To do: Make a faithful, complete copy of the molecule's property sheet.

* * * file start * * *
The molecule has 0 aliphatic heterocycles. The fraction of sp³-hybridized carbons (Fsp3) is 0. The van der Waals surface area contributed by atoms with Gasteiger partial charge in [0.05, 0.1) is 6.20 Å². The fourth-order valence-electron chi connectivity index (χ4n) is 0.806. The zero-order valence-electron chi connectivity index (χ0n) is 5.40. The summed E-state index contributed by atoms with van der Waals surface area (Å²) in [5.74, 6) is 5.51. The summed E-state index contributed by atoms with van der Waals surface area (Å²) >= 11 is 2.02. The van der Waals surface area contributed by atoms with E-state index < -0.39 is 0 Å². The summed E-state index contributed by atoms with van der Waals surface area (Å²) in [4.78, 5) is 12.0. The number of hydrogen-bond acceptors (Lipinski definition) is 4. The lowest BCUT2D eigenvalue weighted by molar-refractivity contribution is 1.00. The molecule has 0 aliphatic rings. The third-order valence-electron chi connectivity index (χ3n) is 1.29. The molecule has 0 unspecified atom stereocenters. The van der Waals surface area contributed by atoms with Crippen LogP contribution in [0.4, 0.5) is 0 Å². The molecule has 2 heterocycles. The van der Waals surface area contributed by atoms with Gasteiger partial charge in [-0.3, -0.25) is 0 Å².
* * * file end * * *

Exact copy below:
The molecule has 0 aliphatic heterocycles. The fraction of sp³-hybridized carbons (Fsp3) is 0. The van der Waals surface area contributed by atoms with Gasteiger partial charge in [0.05, 0.1) is 6.20 Å². The fourth-order valence-electron chi connectivity index (χ4n) is 0.806. The zero-order valence-electron chi connectivity index (χ0n) is 5.40. The summed E-state index contributed by atoms with van der Waals surface area (Å²) in [5.74, 6) is 5.51. The summed E-state index contributed by atoms with van der Waals surface area (Å²) >= 11 is 2.02. The van der Waals surface area contributed by atoms with E-state index < -0.39 is 0 Å². The summed E-state index contributed by atoms with van der Waals surface area (Å²) in [4.78, 5) is 12.0. The number of hydrogen-bond acceptors (Lipinski definition) is 4. The lowest BCUT2D eigenvalue weighted by molar-refractivity contribution is 1.00. The molecule has 0 aliphatic rings. The third-order valence-electron chi connectivity index (χ3n) is 1.29. The molecule has 0 unspecified atom stereocenters. The van der Waals surface area contributed by atoms with Crippen LogP contribution in [0.4, 0.5) is 0 Å². The molecule has 2 heterocycles. The van der Waals surface area contributed by atoms with Gasteiger partial charge in [-0.3, -0.25) is 0 Å².